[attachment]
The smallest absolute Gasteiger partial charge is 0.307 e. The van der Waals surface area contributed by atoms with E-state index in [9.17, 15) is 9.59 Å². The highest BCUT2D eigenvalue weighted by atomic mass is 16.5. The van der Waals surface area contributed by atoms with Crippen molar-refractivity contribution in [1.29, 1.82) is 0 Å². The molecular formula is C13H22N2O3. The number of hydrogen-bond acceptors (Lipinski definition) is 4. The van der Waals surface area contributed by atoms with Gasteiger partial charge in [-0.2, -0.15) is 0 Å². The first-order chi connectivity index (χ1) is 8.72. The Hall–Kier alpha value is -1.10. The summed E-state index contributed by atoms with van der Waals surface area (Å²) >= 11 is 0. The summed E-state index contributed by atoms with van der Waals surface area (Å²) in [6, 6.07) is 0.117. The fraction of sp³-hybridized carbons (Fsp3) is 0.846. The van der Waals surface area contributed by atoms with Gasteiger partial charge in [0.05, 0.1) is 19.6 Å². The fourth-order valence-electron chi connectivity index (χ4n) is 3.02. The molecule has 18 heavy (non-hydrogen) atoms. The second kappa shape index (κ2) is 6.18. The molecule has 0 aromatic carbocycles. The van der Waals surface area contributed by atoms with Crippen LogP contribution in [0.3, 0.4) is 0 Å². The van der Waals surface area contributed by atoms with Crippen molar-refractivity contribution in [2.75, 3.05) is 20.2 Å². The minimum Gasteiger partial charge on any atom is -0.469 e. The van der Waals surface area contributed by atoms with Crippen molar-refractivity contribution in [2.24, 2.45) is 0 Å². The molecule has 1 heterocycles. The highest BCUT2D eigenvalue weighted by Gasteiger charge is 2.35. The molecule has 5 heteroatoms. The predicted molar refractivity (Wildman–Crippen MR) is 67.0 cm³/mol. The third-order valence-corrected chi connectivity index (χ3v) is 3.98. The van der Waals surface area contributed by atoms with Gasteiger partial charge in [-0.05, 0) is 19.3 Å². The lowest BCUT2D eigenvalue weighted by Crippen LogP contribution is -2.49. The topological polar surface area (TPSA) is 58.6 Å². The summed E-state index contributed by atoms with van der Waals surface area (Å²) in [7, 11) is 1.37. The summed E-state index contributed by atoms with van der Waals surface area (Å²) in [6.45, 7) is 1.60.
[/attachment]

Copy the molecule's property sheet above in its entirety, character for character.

The smallest absolute Gasteiger partial charge is 0.307 e. The van der Waals surface area contributed by atoms with E-state index in [9.17, 15) is 9.59 Å². The highest BCUT2D eigenvalue weighted by atomic mass is 16.5. The van der Waals surface area contributed by atoms with Crippen molar-refractivity contribution in [1.29, 1.82) is 0 Å². The molecular formula is C13H22N2O3. The number of hydrogen-bond acceptors (Lipinski definition) is 4. The van der Waals surface area contributed by atoms with Gasteiger partial charge in [-0.2, -0.15) is 0 Å². The first-order chi connectivity index (χ1) is 8.72. The Hall–Kier alpha value is -1.10. The summed E-state index contributed by atoms with van der Waals surface area (Å²) >= 11 is 0. The summed E-state index contributed by atoms with van der Waals surface area (Å²) in [6, 6.07) is 0.117. The fraction of sp³-hybridized carbons (Fsp3) is 0.846. The van der Waals surface area contributed by atoms with Gasteiger partial charge in [0.05, 0.1) is 19.6 Å². The fourth-order valence-electron chi connectivity index (χ4n) is 3.02. The molecule has 18 heavy (non-hydrogen) atoms. The second kappa shape index (κ2) is 6.18. The molecule has 0 aromatic carbocycles. The van der Waals surface area contributed by atoms with Crippen LogP contribution in [0.3, 0.4) is 0 Å². The van der Waals surface area contributed by atoms with Crippen molar-refractivity contribution in [2.75, 3.05) is 20.2 Å². The minimum Gasteiger partial charge on any atom is -0.469 e. The van der Waals surface area contributed by atoms with Crippen molar-refractivity contribution in [2.24, 2.45) is 0 Å². The molecule has 1 heterocycles. The highest BCUT2D eigenvalue weighted by Gasteiger charge is 2.35. The molecule has 5 heteroatoms. The predicted molar refractivity (Wildman–Crippen MR) is 67.0 cm³/mol. The third-order valence-corrected chi connectivity index (χ3v) is 3.98. The van der Waals surface area contributed by atoms with Gasteiger partial charge in [-0.05, 0) is 19.3 Å². The lowest BCUT2D eigenvalue weighted by Crippen LogP contribution is -2.49. The topological polar surface area (TPSA) is 58.6 Å². The summed E-state index contributed by atoms with van der Waals surface area (Å²) in [7, 11) is 1.37. The summed E-state index contributed by atoms with van der Waals surface area (Å²) in [6.45, 7) is 1.60.